Thursday, June 26, 2014

pisar callos: step on toes

A couple weeks ago I had the strange and fabulous experience (in a beauty salon in Bogota no less) of having someone I didn't know recognize me from this blog and ask if I blogged at spanishforsocialchange! Woo hoo! It was a great small world moment - and particularly great because Katie runs a similar and wonderful vocabulary blog that I highly recommend: vocabat. To give you a sense of it I'm reposting below her entry on the term pisar callos (and levantar ampolla).

Not-so-happy feet

To further my goal of helping to stamp out Spanish-language ignorance, here are two common phrases that just happen to have to do with feet. And not just feet, but feet woes. Not to fear–sprinkling metaphoric mentions of blisters and calluses into your speech puts you at no risk of coming down with either of these podiatric ailments yourself.

When you talk about stepping on someone’s toes in Spanish (as in offending them), the equivalent is to step on someone’s calluses or corns. Pisar callos. As unpleasant as it is for someone to step on your toes, it has to be ten times worse for them to stomp on your corns.

Cuando se trata de innovar, no vale el consenso: hay que pisar callos.
When it comes to innovation, you won’t get anywhere with consensus: you have to step on some toes.

Llegó la hora de pisar callos y de poner al descubierto intereses oscuros.
It’s time to step on some toes and expose shady business interests.

No era mi intención pisar callos, tan solo quise serte sincera.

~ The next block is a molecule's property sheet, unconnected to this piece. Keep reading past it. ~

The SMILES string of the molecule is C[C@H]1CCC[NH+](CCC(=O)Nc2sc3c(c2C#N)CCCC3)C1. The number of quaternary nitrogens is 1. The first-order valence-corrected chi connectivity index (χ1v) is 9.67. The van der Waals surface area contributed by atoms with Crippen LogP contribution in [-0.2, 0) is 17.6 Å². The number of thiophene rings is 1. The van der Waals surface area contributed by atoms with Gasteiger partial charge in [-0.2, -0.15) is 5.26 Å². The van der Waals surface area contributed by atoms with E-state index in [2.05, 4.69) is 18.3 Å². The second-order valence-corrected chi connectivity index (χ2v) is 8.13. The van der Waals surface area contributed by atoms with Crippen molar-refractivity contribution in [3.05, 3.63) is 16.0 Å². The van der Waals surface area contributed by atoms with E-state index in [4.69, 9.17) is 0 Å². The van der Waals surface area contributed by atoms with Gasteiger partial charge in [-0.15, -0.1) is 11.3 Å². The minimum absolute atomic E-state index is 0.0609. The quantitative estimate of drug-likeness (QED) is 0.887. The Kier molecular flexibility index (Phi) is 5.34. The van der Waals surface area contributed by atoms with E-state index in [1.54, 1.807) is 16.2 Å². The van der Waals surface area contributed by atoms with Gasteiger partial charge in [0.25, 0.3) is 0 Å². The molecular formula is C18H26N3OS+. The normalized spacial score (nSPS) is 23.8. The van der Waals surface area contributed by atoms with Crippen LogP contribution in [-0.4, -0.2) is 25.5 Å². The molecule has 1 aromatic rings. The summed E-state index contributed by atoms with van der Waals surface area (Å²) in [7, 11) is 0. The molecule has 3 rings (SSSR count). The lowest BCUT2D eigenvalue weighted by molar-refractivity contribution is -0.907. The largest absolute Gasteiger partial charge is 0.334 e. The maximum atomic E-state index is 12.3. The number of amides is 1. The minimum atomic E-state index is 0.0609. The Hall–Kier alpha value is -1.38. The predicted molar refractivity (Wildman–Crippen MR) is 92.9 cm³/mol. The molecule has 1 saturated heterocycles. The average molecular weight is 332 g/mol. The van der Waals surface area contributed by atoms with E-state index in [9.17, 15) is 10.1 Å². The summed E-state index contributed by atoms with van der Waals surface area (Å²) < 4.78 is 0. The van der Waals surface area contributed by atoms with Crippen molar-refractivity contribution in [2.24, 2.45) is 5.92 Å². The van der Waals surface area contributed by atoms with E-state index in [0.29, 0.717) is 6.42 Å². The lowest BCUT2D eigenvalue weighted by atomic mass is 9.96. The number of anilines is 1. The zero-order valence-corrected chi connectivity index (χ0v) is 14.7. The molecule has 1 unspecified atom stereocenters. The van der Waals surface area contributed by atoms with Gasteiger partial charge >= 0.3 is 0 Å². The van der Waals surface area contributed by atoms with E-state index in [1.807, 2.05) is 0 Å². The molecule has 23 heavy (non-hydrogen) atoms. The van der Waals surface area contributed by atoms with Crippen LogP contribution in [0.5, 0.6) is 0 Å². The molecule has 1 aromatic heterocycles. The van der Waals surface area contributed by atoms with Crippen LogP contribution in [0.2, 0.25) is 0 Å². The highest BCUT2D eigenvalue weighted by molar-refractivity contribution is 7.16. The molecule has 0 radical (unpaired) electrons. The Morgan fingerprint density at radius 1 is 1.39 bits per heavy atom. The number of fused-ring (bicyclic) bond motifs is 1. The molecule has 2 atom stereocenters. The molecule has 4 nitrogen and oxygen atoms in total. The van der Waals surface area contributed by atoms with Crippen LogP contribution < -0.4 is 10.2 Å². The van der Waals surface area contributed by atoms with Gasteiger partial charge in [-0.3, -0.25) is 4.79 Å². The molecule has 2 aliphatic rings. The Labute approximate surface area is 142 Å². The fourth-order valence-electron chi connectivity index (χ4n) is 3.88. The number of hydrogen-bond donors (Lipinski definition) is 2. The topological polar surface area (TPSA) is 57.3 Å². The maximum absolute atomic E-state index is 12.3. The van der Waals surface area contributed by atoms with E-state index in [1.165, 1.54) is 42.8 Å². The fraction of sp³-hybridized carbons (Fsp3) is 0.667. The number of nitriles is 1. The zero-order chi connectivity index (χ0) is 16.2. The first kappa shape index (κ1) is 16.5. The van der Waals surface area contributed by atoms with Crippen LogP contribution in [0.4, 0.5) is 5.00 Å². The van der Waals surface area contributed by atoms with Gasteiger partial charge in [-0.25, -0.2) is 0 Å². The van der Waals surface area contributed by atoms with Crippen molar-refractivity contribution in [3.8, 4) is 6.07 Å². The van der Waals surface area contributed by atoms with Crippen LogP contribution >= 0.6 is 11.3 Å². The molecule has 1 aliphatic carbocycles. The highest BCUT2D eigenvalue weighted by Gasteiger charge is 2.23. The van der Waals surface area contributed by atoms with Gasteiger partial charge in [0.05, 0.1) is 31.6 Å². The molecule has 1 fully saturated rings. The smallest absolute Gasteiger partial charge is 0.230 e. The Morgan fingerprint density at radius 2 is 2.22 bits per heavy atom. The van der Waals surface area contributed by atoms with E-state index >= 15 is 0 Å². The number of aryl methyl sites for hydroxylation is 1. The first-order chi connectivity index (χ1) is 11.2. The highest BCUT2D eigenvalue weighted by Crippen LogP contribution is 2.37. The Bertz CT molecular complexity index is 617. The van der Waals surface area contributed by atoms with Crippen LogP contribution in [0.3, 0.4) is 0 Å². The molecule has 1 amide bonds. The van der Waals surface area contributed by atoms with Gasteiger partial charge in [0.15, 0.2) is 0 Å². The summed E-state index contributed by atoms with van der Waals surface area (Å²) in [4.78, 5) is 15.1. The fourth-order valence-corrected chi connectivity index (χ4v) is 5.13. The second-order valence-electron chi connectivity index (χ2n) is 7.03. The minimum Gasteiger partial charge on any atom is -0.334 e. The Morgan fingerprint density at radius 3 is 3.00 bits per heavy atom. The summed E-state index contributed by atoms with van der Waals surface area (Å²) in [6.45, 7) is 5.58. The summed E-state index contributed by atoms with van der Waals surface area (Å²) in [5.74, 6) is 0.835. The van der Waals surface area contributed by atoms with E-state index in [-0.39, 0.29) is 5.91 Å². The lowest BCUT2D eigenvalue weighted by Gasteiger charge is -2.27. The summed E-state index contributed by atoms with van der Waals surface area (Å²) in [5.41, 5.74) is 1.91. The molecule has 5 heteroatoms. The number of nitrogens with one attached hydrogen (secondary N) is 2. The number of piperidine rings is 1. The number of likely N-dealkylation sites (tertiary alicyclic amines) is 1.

I never meant to step on any toes; I just wanted to be honest with you.
Feet drawings
Video de Zuluaga y el ‘hacker’ levanta ampolla
That’s a local newspaper headline from this weekend here in Colombia. Literal translation: Video of Zuluaga and the “hacker” raises a blister. Accurate translation: Uproar over video of Zuluaga and “hacker.” Or even outrage. To give you an idea, much of the country has basically been calling out, “Off with his head!” Short of that, that this miserable, mendacious, conniving toad at least recall his candidacy for the presidential elections that are next Sunday. More than just a blister, Zuluaga raised a festering, pus-filled boil.

Something that causes problems causes friction, and with enough friction you’ll get a painful blister. My experience with the phrase levantar ampolla is that it indicates an uproar, outrage, or indignation. But a quick glance around the Internet makes it seem like it can also be used for milder reactions such as annoyance, controversy, or raising people’s hackles. It also looks like it’s more typical to say levantar ampollas in many countries. To me, this phrase sounds like newspaperese: I don’t think I’ve ever heard it before in speech.

Aprovecha para recordar las ampollas que está levantando la reforma de la ley del aborto en nuestro país. 
He took advantage of the opportunity to recall the outrage that the abortion reform law is producing in our country.

Beso de dos mujeres en Mentiras perfectas levantó ampolla
Kiss between two women on Mentiras perfectas draws fire

Can you think of any other feet phrases? One day I’m probably going to learn that in Spanish it’s don’t burn your bunions, not your bridges, and I really hope there’s no disgusting phrase revolving around athlete’s foot or ingrown toenails. I’ve shared before that a foul foot odor is called pecueca in Colombian and Venezuelan Spanish. (Pecueco/a can also mean something that’s bad or lousy.)
Both Spanish and English have an endless amount of foot/pie phrases, but I can’t think of any English phrases dealing with foot problems except for foot-in-mouth disease. There’s also the litany of problems you’d be stuck with the rest of your life if you were to actually shoot yourself in the foot.
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